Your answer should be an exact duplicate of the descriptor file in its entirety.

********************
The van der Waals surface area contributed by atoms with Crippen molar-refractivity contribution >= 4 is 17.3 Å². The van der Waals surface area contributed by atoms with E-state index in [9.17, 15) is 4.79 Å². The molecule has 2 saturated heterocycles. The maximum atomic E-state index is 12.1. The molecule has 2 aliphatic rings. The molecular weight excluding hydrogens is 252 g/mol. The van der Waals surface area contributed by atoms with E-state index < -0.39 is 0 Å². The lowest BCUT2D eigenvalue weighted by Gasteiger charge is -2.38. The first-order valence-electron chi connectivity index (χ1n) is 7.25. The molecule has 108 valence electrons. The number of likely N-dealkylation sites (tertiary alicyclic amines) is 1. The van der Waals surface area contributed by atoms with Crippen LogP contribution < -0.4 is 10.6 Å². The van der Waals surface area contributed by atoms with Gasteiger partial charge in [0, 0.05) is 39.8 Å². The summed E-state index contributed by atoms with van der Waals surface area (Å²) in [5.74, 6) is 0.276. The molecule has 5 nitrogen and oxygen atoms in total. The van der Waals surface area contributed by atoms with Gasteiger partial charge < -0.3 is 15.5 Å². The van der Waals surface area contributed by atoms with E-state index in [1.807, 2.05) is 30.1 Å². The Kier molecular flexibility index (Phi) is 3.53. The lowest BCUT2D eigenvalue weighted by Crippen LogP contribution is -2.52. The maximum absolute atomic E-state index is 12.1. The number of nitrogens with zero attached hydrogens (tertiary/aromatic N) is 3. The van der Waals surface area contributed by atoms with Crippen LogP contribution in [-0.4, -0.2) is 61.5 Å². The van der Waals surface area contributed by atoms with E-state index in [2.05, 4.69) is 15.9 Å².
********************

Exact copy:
The van der Waals surface area contributed by atoms with Crippen molar-refractivity contribution >= 4 is 17.3 Å². The van der Waals surface area contributed by atoms with E-state index in [9.17, 15) is 4.79 Å². The molecule has 2 saturated heterocycles. The maximum atomic E-state index is 12.1. The molecule has 2 aliphatic rings. The molecular weight excluding hydrogens is 252 g/mol. The van der Waals surface area contributed by atoms with E-state index < -0.39 is 0 Å². The lowest BCUT2D eigenvalue weighted by Gasteiger charge is -2.38. The first-order valence-electron chi connectivity index (χ1n) is 7.25. The molecule has 108 valence electrons. The number of likely N-dealkylation sites (tertiary alicyclic amines) is 1. The van der Waals surface area contributed by atoms with Crippen LogP contribution < -0.4 is 10.6 Å². The van der Waals surface area contributed by atoms with Gasteiger partial charge in [0, 0.05) is 39.8 Å². The summed E-state index contributed by atoms with van der Waals surface area (Å²) in [5.74, 6) is 0.276. The molecule has 5 nitrogen and oxygen atoms in total. The van der Waals surface area contributed by atoms with Gasteiger partial charge < -0.3 is 15.5 Å². The van der Waals surface area contributed by atoms with E-state index in [1.807, 2.05) is 30.1 Å². The Kier molecular flexibility index (Phi) is 3.53. The lowest BCUT2D eigenvalue weighted by Crippen LogP contribution is -2.52. The maximum absolute atomic E-state index is 12.1. The number of nitrogens with zero attached hydrogens (tertiary/aromatic N) is 3. The van der Waals surface area contributed by atoms with Crippen LogP contribution in [-0.4, -0.2) is 61.5 Å². The van der Waals surface area contributed by atoms with E-state index in [2.05, 4.69) is 15.9 Å².